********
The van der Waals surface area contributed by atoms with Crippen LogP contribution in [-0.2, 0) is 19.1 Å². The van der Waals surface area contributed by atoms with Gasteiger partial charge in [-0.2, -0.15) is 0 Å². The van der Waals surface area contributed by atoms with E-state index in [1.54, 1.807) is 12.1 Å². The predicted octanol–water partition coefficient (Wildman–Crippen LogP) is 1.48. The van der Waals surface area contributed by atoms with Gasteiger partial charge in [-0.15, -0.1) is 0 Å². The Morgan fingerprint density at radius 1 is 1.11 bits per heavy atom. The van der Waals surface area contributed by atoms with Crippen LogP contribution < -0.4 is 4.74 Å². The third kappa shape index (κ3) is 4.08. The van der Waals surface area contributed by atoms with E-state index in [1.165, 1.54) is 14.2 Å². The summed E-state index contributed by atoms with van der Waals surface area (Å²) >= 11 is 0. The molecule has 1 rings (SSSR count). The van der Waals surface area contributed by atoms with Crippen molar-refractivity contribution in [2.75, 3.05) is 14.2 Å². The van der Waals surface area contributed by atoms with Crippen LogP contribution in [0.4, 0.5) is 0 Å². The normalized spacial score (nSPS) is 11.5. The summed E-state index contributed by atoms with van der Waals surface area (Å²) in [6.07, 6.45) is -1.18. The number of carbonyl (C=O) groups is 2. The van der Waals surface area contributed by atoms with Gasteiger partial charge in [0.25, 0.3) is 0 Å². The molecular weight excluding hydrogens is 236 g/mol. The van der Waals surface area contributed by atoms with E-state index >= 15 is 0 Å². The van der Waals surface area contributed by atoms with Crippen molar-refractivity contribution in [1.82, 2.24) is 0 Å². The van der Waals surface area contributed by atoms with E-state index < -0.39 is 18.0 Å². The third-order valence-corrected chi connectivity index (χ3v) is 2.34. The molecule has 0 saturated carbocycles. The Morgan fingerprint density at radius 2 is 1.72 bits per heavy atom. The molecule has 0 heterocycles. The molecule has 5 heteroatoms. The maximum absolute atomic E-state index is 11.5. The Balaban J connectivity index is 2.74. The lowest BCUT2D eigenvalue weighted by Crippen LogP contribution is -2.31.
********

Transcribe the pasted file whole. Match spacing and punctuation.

The van der Waals surface area contributed by atoms with Crippen LogP contribution in [-0.2, 0) is 19.1 Å². The van der Waals surface area contributed by atoms with Gasteiger partial charge in [-0.2, -0.15) is 0 Å². The van der Waals surface area contributed by atoms with E-state index in [1.54, 1.807) is 12.1 Å². The predicted octanol–water partition coefficient (Wildman–Crippen LogP) is 1.48. The van der Waals surface area contributed by atoms with Gasteiger partial charge in [-0.15, -0.1) is 0 Å². The Morgan fingerprint density at radius 1 is 1.11 bits per heavy atom. The van der Waals surface area contributed by atoms with Crippen LogP contribution < -0.4 is 4.74 Å². The third kappa shape index (κ3) is 4.08. The van der Waals surface area contributed by atoms with E-state index in [1.165, 1.54) is 14.2 Å². The summed E-state index contributed by atoms with van der Waals surface area (Å²) >= 11 is 0. The molecule has 1 rings (SSSR count). The van der Waals surface area contributed by atoms with Crippen molar-refractivity contribution in [2.75, 3.05) is 14.2 Å². The van der Waals surface area contributed by atoms with Crippen LogP contribution in [0.4, 0.5) is 0 Å². The normalized spacial score (nSPS) is 11.5. The summed E-state index contributed by atoms with van der Waals surface area (Å²) in [6.07, 6.45) is -1.18. The number of carbonyl (C=O) groups is 2. The van der Waals surface area contributed by atoms with Gasteiger partial charge in [0.25, 0.3) is 0 Å². The molecular weight excluding hydrogens is 236 g/mol. The van der Waals surface area contributed by atoms with E-state index >= 15 is 0 Å². The van der Waals surface area contributed by atoms with Crippen molar-refractivity contribution in [1.82, 2.24) is 0 Å². The van der Waals surface area contributed by atoms with E-state index < -0.39 is 18.0 Å². The third-order valence-corrected chi connectivity index (χ3v) is 2.34. The molecule has 0 saturated carbocycles. The Morgan fingerprint density at radius 2 is 1.72 bits per heavy atom. The molecule has 0 heterocycles. The molecule has 5 heteroatoms. The maximum absolute atomic E-state index is 11.5. The Balaban J connectivity index is 2.74. The lowest BCUT2D eigenvalue weighted by Crippen LogP contribution is -2.31.